The following ran in the March 9, 2012, edition of the Dallas Morning News. Retired law professor Fred Moss provided expertise for this story.
March 28, 2012
By Jason Trahan
U.S. District Judge John McBryde in Fort Worth and U.S. District Judge David Godbey in Dallas don’t work that far apart, but the distance between the two in sentencing drug convicts is the widest in the nation, a new study says.
The gap — a difference of 100 months, or over eight years — was calculated in a first-of-its-kind comparison of sentences by individual judges across the country.
But experts disagree on whether it is evidence of injustice or is in line with the nature of the individual cases they handled.
“This finding raises questions about the extent to which federal sentences are influenced by the particular judge who was assigned to decide it rather than just the specific facts and circumstances of that case,” said Susan Long, a professor and co-director of the Transactional Records Access Clearinghouse at Syracuse University.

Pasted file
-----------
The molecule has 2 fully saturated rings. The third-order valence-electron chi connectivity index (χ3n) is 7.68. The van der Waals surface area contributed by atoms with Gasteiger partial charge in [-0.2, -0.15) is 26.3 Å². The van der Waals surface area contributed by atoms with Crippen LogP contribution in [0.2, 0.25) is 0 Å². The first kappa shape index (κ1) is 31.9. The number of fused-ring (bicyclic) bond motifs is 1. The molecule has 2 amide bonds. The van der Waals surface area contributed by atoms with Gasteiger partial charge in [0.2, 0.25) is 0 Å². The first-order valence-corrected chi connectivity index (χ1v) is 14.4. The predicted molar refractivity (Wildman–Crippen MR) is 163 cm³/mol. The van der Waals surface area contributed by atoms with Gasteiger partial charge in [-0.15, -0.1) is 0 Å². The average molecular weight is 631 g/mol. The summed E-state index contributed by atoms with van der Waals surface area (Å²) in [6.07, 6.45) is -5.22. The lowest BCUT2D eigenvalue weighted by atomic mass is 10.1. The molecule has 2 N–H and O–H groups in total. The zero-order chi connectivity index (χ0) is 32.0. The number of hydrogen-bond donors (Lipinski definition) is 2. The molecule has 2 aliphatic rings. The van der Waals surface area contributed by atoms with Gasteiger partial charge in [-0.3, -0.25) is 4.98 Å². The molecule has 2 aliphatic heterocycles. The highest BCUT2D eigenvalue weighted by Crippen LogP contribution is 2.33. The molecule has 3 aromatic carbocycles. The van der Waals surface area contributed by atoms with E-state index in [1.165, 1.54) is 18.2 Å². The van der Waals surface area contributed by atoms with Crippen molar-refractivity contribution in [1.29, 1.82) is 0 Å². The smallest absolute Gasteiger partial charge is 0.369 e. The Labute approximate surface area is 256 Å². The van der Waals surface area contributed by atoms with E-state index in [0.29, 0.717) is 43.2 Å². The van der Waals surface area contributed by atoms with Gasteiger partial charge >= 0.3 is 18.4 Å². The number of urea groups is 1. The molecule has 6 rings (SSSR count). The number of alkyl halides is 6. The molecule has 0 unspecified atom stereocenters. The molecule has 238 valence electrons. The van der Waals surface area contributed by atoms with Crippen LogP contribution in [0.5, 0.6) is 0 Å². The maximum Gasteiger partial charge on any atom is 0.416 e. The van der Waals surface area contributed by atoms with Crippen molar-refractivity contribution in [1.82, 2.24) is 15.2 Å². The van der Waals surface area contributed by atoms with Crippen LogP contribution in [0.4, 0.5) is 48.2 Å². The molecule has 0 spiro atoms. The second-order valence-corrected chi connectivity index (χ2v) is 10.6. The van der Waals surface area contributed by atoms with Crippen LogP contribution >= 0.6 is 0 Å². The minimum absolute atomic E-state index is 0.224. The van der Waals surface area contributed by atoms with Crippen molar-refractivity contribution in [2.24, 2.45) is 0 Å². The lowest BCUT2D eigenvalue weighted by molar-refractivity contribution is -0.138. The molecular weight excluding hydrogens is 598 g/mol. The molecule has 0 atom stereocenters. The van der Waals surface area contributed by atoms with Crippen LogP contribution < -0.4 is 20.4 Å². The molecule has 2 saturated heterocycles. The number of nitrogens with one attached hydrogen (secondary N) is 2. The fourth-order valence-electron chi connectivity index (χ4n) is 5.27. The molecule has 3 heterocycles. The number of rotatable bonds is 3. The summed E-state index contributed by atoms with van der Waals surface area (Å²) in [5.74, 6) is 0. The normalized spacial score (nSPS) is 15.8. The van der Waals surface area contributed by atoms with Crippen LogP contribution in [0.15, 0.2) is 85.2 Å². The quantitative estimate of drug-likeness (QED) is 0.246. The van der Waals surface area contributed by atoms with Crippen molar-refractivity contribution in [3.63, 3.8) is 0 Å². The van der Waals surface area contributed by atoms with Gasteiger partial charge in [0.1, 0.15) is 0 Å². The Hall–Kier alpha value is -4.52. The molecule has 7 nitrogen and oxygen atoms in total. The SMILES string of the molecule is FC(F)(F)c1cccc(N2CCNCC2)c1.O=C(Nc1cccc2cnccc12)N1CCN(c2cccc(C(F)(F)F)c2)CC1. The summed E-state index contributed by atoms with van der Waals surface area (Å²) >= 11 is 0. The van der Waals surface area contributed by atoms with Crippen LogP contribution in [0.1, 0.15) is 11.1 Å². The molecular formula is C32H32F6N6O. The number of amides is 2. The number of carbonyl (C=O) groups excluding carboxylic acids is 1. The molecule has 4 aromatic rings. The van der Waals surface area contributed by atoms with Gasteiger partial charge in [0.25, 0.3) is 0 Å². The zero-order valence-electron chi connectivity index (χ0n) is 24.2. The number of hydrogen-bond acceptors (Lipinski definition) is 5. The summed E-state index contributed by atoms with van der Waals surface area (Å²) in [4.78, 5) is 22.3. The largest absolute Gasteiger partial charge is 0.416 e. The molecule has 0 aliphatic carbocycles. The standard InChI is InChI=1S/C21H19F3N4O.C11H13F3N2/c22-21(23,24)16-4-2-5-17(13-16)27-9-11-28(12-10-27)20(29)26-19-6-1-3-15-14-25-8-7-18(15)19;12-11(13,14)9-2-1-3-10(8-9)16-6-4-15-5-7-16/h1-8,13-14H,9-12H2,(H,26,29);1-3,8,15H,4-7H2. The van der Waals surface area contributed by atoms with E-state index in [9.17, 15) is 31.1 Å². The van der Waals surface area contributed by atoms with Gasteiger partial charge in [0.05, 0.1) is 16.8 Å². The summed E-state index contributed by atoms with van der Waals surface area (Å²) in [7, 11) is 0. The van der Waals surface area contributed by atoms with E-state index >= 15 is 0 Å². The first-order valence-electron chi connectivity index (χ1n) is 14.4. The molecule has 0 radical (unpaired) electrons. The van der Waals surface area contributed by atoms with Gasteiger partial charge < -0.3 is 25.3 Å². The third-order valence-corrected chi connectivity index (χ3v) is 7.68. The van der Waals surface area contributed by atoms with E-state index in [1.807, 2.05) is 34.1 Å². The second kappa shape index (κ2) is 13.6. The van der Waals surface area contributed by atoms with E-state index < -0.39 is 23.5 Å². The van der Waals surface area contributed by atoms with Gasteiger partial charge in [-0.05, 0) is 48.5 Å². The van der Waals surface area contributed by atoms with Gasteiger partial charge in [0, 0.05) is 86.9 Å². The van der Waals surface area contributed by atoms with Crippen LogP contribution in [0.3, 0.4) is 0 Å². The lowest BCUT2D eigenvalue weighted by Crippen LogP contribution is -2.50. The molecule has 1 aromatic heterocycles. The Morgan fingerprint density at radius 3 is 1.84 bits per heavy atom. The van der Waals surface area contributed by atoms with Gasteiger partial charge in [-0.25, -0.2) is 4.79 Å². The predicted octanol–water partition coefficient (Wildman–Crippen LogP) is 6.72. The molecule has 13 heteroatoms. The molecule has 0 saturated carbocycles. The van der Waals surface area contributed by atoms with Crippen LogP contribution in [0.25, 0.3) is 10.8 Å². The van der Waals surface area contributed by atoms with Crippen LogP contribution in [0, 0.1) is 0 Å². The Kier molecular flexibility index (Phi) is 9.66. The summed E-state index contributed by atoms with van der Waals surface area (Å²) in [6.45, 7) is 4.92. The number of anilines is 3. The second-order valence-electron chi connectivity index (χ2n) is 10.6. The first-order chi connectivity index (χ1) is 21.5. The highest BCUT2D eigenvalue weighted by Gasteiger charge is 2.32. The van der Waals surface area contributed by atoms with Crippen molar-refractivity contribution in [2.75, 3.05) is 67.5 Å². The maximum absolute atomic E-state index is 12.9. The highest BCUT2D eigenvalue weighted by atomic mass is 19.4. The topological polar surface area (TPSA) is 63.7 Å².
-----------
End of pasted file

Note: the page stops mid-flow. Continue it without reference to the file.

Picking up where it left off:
Over a five-year period, the study found that McBryde, a University of Texas law graduate, handed out a median drug sentence of 160 months. This means that half of his sentences were longer and half were shorter from fiscal years 2007 through 2011.
Godbey, a Harvard graduate, had a median sentence of 60 months for drug cases over that same time period.
The 100-month difference between the two, both of whom are in the Northern District of Texas, was wider than the median drug sentences of any other two judges within the same district compared with the nation’s other 93 federal judicial districts, TRAC says....
“That’s because they don’t know Judge McBryde,” said Fred Moss, professor emeritus at Southern Methodist University law school. “It doesn’t surprise me in the slightest that those guys are miles apart.”...